Revenge is Swede
PHILADELPHIA After playing one of the most iconic villains in the Rocky movie franchise, Dolph Lundgren is getting back in the ring to take another swing.
In Creed II, the 61-year-old Swede is back playing the role that made him a star, mentoring his son, Viktor (played by Florian Munteanu), who takes on Adonis Creed (Michael B. Jordan), the son of the man Drago killed in the ring in Rocky IV.
If the Drago we met in 1985 seemed like an unbeatable machine, the one we encounter in 2018 is the shell of his former self.
“There’s a lot of pain and anger and revenge themes in there — and that drives my character forward. He’s relentless and doesn’t care about anything; he just has to win. It’s win at any cost. Son, no son, whatever he has to do to win, he does.”
Q It’s been 33 years since Rocky IV. Did you feel you had unfinished business with Drago?
A Yeah, I did. It’s a powerful picture, and it’s lived on and it’s survived. It’s timeless in a way; even in the way it was shot. It has stood the test of time, whereas some movies from the ’80s haven’t — they just look dated. But Rocky IV still has punch to it, emotionally and visually. Creed II is different, but it still packs an emotional punch — for everyone, really.
It’s really about family; fathers and sons. I think that’s a great thing, especially in today’s world where there’s a lot of sabre-rattling and us versus them talk. There really are no bad guys out there, just a sequence of events. We’re all part of it, and that’s how the movie works, too.
Q In the years since Rocky IV, you’ve worked with Sylvester Stallone multiple times. How did it feel to be facing him again as Drago?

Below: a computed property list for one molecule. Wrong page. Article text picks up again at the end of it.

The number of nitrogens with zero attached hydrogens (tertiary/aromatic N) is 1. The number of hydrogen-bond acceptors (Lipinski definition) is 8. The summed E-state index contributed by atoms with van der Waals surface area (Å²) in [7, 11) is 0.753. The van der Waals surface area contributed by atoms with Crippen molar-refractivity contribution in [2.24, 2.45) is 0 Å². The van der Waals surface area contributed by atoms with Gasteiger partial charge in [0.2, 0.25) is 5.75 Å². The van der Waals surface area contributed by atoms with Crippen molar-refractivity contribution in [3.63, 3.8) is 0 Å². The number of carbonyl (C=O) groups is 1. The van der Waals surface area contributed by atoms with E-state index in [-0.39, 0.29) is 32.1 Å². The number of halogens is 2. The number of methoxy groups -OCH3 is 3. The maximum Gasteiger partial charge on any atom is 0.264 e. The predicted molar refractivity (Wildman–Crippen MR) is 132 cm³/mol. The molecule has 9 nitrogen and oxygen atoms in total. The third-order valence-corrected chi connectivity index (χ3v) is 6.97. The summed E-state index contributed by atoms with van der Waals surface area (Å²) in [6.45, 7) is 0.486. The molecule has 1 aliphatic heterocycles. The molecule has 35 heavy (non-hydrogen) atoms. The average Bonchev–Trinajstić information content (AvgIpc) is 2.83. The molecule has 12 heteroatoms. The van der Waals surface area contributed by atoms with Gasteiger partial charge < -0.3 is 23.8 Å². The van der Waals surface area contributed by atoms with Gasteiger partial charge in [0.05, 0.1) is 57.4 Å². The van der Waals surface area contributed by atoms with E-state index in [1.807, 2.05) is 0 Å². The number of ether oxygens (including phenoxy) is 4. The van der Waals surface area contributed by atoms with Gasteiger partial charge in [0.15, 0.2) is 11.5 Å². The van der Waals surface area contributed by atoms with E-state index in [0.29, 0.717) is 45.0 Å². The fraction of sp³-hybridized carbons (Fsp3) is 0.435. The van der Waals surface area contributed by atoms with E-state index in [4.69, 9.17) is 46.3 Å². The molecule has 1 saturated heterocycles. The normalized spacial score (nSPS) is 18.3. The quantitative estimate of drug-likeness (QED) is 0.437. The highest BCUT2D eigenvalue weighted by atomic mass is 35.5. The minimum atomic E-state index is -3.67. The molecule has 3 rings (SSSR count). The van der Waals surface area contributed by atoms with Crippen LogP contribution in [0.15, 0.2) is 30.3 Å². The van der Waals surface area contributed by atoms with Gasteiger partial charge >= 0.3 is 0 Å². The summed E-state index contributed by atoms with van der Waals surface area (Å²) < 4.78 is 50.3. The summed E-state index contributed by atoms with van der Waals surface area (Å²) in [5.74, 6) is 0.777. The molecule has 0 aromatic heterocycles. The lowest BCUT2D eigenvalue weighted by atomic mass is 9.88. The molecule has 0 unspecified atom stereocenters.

A It felt a bit bizarre and a little unreal. I’ve done three Expendables films and we’re on the same side, but to be facing down each other in the ring again it was a little unsettling. There’s something about him. His look, his energy, my energy and when you cut back and forth, it’s pretty strong. It has a little bit of magic. Especially when we’re up against one another. We have a few scenes that are both physical and emotional.
Q What about the relationship you have with Sly? You just mentioned three Expendables movies.
A Yeah, we’ve done five movies. I don’t know who else he’s done five pictures with. I don’t know why, it just happens that our destinies have been intertwined. I didn’t know anything when he hired me. I was a kid, and I hadn’t done anything. He became a friend and a bit of a mentor and someone that I looked up to a lot, and I still do. He’s an accomplished, clever guy.
Q What’s Ivan’s driving purpose in this movie?
A My character is all about getting back what was taken from him and to win at all costs. That’s it, that’s my goal. I’m using my son as my tool, but I start to realize that perhaps there are other things in life as well. It’s not easy. Thirty years of pain is what fuels the guy. That was the tough part of the performance because Steven (Caple Jr., the director), wanted all that. He wanted me to show that pain on screen.
Q Ivan had a pretty famous catchphrase in the Rocky IV — “I must break you.” Is that going to come back in Creed II?
A They bring back some of those classics, but in a slightly different way.